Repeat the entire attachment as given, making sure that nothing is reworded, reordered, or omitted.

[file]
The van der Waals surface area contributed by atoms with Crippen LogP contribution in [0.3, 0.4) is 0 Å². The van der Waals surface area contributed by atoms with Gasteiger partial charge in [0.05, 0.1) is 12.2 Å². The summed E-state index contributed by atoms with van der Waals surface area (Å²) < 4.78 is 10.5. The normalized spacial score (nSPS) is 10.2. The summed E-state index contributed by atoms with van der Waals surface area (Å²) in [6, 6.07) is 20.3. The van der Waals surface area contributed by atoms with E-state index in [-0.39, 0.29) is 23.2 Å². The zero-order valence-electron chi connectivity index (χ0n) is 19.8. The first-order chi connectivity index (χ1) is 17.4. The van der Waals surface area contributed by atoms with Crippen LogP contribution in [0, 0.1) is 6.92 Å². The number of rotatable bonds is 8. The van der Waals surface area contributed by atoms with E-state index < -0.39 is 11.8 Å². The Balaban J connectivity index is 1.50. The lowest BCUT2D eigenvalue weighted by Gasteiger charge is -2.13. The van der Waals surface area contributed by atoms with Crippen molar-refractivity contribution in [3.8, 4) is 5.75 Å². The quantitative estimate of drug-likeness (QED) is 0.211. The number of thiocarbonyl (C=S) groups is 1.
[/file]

The van der Waals surface area contributed by atoms with Crippen LogP contribution in [0.3, 0.4) is 0 Å². The van der Waals surface area contributed by atoms with Gasteiger partial charge in [0.05, 0.1) is 12.2 Å². The summed E-state index contributed by atoms with van der Waals surface area (Å²) < 4.78 is 10.5. The normalized spacial score (nSPS) is 10.2. The summed E-state index contributed by atoms with van der Waals surface area (Å²) in [6, 6.07) is 20.3. The van der Waals surface area contributed by atoms with E-state index in [-0.39, 0.29) is 23.2 Å². The zero-order valence-electron chi connectivity index (χ0n) is 19.8. The first-order chi connectivity index (χ1) is 17.4. The van der Waals surface area contributed by atoms with Crippen LogP contribution in [0, 0.1) is 6.92 Å². The number of rotatable bonds is 8. The van der Waals surface area contributed by atoms with E-state index < -0.39 is 11.8 Å². The Balaban J connectivity index is 1.50. The lowest BCUT2D eigenvalue weighted by Gasteiger charge is -2.13. The van der Waals surface area contributed by atoms with Crippen molar-refractivity contribution in [3.8, 4) is 5.75 Å². The quantitative estimate of drug-likeness (QED) is 0.211. The number of thiocarbonyl (C=S) groups is 1.